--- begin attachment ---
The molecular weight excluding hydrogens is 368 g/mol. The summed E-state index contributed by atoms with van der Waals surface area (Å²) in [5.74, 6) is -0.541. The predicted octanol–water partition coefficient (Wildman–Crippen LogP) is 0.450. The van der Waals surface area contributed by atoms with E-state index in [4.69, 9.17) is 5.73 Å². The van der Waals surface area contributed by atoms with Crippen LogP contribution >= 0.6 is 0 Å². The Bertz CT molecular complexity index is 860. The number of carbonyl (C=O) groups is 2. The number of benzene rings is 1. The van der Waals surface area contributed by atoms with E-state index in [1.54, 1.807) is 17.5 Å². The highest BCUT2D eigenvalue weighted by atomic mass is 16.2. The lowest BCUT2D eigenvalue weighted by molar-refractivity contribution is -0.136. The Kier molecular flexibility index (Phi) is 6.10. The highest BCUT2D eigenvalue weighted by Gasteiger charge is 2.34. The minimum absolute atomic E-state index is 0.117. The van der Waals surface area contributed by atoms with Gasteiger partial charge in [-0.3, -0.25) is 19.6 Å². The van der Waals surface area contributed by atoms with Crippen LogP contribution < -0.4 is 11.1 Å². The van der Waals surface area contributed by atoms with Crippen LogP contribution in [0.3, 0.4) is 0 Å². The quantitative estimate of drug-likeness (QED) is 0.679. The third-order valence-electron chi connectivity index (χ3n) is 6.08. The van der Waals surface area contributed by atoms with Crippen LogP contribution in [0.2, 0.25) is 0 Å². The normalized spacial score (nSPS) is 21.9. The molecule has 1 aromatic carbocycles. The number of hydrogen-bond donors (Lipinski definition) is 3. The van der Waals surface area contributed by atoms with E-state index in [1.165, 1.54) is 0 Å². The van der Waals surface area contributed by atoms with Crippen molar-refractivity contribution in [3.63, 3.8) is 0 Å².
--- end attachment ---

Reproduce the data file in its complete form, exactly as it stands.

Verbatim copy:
The molecular weight excluding hydrogens is 368 g/mol. The summed E-state index contributed by atoms with van der Waals surface area (Å²) in [5.74, 6) is -0.541. The predicted octanol–water partition coefficient (Wildman–Crippen LogP) is 0.450. The van der Waals surface area contributed by atoms with E-state index in [4.69, 9.17) is 5.73 Å². The van der Waals surface area contributed by atoms with Crippen LogP contribution >= 0.6 is 0 Å². The Bertz CT molecular complexity index is 860. The number of carbonyl (C=O) groups is 2. The number of benzene rings is 1. The van der Waals surface area contributed by atoms with E-state index in [1.54, 1.807) is 17.5 Å². The highest BCUT2D eigenvalue weighted by atomic mass is 16.2. The lowest BCUT2D eigenvalue weighted by molar-refractivity contribution is -0.136. The Kier molecular flexibility index (Phi) is 6.10. The highest BCUT2D eigenvalue weighted by Gasteiger charge is 2.34. The minimum absolute atomic E-state index is 0.117. The van der Waals surface area contributed by atoms with Gasteiger partial charge in [-0.3, -0.25) is 19.6 Å². The van der Waals surface area contributed by atoms with Crippen LogP contribution < -0.4 is 11.1 Å². The van der Waals surface area contributed by atoms with Crippen LogP contribution in [0.3, 0.4) is 0 Å². The quantitative estimate of drug-likeness (QED) is 0.679. The third-order valence-electron chi connectivity index (χ3n) is 6.08. The van der Waals surface area contributed by atoms with Crippen LogP contribution in [0.2, 0.25) is 0 Å². The normalized spacial score (nSPS) is 21.9. The molecule has 1 aromatic carbocycles. The number of hydrogen-bond donors (Lipinski definition) is 3. The van der Waals surface area contributed by atoms with E-state index in [1.165, 1.54) is 0 Å². The van der Waals surface area contributed by atoms with Crippen molar-refractivity contribution in [3.63, 3.8) is 0 Å².